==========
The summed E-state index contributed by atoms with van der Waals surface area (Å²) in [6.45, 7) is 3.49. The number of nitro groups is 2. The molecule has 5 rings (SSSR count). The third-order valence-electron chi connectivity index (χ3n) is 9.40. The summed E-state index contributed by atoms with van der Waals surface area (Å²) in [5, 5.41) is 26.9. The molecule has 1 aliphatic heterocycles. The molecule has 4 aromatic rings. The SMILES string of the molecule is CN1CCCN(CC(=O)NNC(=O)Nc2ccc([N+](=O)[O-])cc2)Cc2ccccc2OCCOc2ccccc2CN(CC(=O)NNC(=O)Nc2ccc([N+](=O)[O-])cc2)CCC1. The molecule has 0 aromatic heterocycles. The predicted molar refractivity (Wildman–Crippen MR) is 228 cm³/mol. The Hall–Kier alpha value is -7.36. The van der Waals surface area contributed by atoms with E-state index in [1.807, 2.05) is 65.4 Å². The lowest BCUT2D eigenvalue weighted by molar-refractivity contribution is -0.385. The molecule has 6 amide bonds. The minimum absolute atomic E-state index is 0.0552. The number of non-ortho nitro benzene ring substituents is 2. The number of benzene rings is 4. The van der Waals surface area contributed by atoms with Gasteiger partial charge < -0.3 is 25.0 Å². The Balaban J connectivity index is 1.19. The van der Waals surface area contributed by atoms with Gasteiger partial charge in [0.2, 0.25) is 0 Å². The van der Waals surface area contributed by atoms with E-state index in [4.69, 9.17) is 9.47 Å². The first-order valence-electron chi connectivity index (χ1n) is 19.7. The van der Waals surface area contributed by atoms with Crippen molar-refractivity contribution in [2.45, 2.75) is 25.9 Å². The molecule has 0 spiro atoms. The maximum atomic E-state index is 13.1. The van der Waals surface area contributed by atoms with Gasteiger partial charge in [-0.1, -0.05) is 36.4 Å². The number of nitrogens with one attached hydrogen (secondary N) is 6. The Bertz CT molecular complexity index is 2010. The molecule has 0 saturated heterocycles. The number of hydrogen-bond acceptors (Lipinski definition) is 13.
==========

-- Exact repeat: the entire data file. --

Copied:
The summed E-state index contributed by atoms with van der Waals surface area (Å²) in [6.45, 7) is 3.49. The number of nitro groups is 2. The molecule has 5 rings (SSSR count). The third-order valence-electron chi connectivity index (χ3n) is 9.40. The summed E-state index contributed by atoms with van der Waals surface area (Å²) in [5, 5.41) is 26.9. The molecule has 1 aliphatic heterocycles. The molecule has 4 aromatic rings. The SMILES string of the molecule is CN1CCCN(CC(=O)NNC(=O)Nc2ccc([N+](=O)[O-])cc2)Cc2ccccc2OCCOc2ccccc2CN(CC(=O)NNC(=O)Nc2ccc([N+](=O)[O-])cc2)CCC1. The molecule has 0 aromatic heterocycles. The predicted molar refractivity (Wildman–Crippen MR) is 228 cm³/mol. The Hall–Kier alpha value is -7.36. The van der Waals surface area contributed by atoms with E-state index in [1.807, 2.05) is 65.4 Å². The lowest BCUT2D eigenvalue weighted by molar-refractivity contribution is -0.385. The molecule has 6 amide bonds. The minimum absolute atomic E-state index is 0.0552. The number of non-ortho nitro benzene ring substituents is 2. The number of benzene rings is 4. The van der Waals surface area contributed by atoms with Gasteiger partial charge < -0.3 is 25.0 Å². The Balaban J connectivity index is 1.19. The van der Waals surface area contributed by atoms with Gasteiger partial charge in [0.2, 0.25) is 0 Å². The van der Waals surface area contributed by atoms with E-state index in [4.69, 9.17) is 9.47 Å². The first-order valence-electron chi connectivity index (χ1n) is 19.7. The van der Waals surface area contributed by atoms with Crippen molar-refractivity contribution in [2.45, 2.75) is 25.9 Å². The molecule has 0 spiro atoms. The maximum atomic E-state index is 13.1. The van der Waals surface area contributed by atoms with Gasteiger partial charge in [-0.1, -0.05) is 36.4 Å². The number of nitrogens with one attached hydrogen (secondary N) is 6. The Bertz CT molecular complexity index is 2010. The molecule has 0 saturated heterocycles. The number of hydrogen-bond acceptors (Lipinski definition) is 13.